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- The Trump administration finalized on Wednesday a rule that would increase federal enforcement of food stamp requirements.
- Officials said the move would cut hundreds of thousands of Americans from the safety-net program.
- It was part of a broader Trump administration initiative to limit access to SNAP, which also includes proposals to shift its eligibility formula.
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The Trump administration finalized on Wednesday a rule that would increase federal enforcement of food stamp requirements, a move officials said would cut hundreds of thousands of Americans from the safety-net program.
Under the new rule, able-bodied adults without children would face stricter work requirements for enrollment in the Supplemental Nutrition Assistance Program. The Department of Agriculture estimated that up to 688,000 individuals would lose access to the program as a result of the change.
Administration officials argued in the proposal that the food assistance was not necessary for certain groups against the backdrop of a historically strong labor market. The policy would save the government more than $5 billion over the course of five years, according to internal estimates.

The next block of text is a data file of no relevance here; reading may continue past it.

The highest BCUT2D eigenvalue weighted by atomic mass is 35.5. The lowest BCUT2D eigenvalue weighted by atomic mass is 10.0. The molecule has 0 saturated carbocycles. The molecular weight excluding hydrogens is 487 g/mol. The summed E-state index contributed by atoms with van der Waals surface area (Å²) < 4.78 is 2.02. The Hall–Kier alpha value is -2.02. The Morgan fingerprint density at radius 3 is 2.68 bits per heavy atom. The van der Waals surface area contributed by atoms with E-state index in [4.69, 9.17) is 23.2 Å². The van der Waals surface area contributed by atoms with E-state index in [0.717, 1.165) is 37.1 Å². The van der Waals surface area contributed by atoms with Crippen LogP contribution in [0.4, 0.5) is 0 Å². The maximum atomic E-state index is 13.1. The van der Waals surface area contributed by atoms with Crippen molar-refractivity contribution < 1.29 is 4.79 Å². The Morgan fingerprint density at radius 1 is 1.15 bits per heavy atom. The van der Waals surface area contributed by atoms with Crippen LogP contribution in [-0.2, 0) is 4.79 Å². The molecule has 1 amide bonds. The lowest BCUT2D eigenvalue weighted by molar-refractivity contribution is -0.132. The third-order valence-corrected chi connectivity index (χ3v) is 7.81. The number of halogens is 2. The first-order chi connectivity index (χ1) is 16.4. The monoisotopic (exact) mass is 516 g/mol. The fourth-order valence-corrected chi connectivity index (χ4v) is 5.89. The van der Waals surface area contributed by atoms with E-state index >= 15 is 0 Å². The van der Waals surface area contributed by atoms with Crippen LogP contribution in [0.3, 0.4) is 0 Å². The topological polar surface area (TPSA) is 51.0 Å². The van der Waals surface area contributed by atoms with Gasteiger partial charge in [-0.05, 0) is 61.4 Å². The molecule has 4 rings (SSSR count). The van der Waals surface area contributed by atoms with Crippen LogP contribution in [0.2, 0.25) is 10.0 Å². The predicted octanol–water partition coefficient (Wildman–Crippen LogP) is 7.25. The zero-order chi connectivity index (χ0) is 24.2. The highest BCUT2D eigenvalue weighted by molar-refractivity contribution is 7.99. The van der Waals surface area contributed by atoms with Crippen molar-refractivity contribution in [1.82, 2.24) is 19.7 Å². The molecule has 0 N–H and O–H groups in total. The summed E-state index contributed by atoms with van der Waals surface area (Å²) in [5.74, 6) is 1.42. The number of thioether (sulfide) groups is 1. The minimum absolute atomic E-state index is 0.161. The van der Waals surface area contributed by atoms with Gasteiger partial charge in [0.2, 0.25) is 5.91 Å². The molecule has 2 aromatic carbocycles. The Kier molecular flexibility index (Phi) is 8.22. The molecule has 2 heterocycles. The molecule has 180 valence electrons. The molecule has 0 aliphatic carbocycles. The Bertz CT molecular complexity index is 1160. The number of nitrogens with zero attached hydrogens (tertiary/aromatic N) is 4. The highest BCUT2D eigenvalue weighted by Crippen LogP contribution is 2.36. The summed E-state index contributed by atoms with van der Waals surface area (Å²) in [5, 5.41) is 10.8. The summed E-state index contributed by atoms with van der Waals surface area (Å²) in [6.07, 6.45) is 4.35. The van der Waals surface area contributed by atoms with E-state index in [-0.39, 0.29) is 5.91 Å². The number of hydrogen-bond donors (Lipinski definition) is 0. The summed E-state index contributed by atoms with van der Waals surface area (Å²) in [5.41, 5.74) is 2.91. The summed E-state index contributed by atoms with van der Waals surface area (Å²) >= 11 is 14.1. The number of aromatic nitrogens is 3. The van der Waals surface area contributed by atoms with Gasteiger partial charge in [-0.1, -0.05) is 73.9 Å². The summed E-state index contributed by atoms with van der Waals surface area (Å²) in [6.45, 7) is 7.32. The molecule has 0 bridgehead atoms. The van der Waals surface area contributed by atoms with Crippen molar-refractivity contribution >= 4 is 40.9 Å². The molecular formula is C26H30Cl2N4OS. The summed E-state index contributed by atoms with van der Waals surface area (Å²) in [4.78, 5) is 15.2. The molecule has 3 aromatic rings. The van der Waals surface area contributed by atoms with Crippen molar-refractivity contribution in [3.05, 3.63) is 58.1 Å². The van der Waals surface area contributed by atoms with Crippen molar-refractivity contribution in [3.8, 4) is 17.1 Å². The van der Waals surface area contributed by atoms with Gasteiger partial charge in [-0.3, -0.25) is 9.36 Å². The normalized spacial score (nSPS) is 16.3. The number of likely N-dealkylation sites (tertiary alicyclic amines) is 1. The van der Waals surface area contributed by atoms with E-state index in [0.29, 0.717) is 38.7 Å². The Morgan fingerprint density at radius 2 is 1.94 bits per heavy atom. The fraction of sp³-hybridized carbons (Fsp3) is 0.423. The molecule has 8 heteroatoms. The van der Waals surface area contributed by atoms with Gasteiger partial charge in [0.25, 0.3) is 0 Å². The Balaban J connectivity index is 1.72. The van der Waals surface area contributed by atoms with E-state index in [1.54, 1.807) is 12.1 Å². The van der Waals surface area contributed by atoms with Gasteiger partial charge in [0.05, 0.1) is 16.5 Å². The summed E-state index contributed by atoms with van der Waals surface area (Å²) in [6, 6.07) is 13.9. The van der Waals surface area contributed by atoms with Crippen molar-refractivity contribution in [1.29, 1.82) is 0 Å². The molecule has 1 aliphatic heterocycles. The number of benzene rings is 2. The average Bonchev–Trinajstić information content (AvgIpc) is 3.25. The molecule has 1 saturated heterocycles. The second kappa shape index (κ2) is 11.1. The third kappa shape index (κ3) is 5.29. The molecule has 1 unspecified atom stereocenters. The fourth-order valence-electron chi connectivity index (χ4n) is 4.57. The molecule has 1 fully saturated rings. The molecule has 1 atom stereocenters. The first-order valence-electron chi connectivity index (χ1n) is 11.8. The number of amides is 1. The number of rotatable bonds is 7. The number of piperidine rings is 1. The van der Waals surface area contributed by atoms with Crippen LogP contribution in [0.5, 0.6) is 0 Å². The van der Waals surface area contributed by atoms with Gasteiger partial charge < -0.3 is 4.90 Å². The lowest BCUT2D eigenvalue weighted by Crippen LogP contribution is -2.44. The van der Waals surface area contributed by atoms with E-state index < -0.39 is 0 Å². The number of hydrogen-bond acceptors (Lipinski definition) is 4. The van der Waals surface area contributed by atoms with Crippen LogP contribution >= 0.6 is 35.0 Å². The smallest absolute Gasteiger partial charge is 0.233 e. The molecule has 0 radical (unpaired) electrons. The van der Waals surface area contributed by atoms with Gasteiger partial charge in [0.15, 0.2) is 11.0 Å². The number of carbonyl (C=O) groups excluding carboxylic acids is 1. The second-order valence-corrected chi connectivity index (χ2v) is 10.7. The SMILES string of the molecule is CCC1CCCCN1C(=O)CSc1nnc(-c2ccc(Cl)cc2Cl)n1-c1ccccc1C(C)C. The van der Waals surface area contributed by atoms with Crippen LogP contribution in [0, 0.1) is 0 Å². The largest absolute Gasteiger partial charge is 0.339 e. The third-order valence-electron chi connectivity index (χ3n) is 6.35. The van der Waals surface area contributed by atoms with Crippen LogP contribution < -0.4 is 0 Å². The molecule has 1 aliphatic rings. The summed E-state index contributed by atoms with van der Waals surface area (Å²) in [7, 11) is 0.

“We need to encourage people by giving them a helping hand but not allowing it to become an indefinitely giving hand,” said USDA Secretary Sonny Perdue. “This rule lays the groundwork for the expectation that able-bodied Americans re-enter the workforce where there are currently more job openings than people to fill them.”
The move was part of a broader Trump administration initiative to limit access to SNAP, which also includes proposals to shift its eligibility formula. Democrats and low-income advocates have predicted those changes would hurt some of the most disadvantaged economic groups.
“The Trump administration is driving the vulnerable into hunger just as the Christmas season approaches,” Senator Chuck Schumer, the Democratic leader, said on the floor Wednesday. “It is heartless. It is cruel.”
The US has added jobs for a record 109 consecutive months, but not all areas of the country have been lifted equally by the expansion. In an attempt to address those disparities, current laws allow governors to apply for waivers that loosen work quotas for SNAP recipients.
The rule finalized Wednesday would make that process more selective, likely leading more states to enforce the federal requirement that recipients work or participate in a training program 20 hours per week.
An Urban Institute study released last week estimated that up to 3.7 million Americans could lose SNAP benefits and that nearly 1 million children would be cut off from free or reduced-price school lunches as a result of the change.
The public has submitted to the Trump administration hundreds of thousands of negative comments on the policy proposal.